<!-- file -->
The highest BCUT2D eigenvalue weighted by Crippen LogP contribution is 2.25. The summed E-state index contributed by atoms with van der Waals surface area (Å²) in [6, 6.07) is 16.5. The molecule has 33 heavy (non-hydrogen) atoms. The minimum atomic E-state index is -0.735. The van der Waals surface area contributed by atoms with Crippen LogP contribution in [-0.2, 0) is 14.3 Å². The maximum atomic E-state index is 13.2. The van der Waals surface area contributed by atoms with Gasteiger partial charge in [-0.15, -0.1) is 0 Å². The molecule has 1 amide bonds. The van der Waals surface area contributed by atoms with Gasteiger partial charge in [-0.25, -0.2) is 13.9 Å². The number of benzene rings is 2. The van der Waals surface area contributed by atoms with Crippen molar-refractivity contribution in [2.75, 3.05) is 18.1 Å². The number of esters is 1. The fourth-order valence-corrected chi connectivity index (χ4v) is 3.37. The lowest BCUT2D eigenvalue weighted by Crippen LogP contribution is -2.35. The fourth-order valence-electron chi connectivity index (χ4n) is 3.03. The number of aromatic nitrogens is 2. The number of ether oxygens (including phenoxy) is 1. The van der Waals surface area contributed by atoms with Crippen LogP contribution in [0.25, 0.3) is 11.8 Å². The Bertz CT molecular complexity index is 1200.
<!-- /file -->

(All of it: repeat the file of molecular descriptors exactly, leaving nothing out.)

The highest BCUT2D eigenvalue weighted by Crippen LogP contribution is 2.25. The summed E-state index contributed by atoms with van der Waals surface area (Å²) in [6, 6.07) is 16.5. The molecule has 33 heavy (non-hydrogen) atoms. The minimum atomic E-state index is -0.735. The van der Waals surface area contributed by atoms with Crippen LogP contribution in [-0.2, 0) is 14.3 Å². The maximum atomic E-state index is 13.2. The van der Waals surface area contributed by atoms with Gasteiger partial charge in [-0.15, -0.1) is 0 Å². The molecule has 1 amide bonds. The van der Waals surface area contributed by atoms with Gasteiger partial charge in [-0.25, -0.2) is 13.9 Å². The number of benzene rings is 2. The van der Waals surface area contributed by atoms with Crippen molar-refractivity contribution in [2.75, 3.05) is 18.1 Å². The number of esters is 1. The fourth-order valence-corrected chi connectivity index (χ4v) is 3.37. The lowest BCUT2D eigenvalue weighted by Crippen LogP contribution is -2.35. The fourth-order valence-electron chi connectivity index (χ4n) is 3.03. The number of aromatic nitrogens is 2. The number of ether oxygens (including phenoxy) is 1. The van der Waals surface area contributed by atoms with Crippen LogP contribution in [0.25, 0.3) is 11.8 Å². The Bertz CT molecular complexity index is 1200.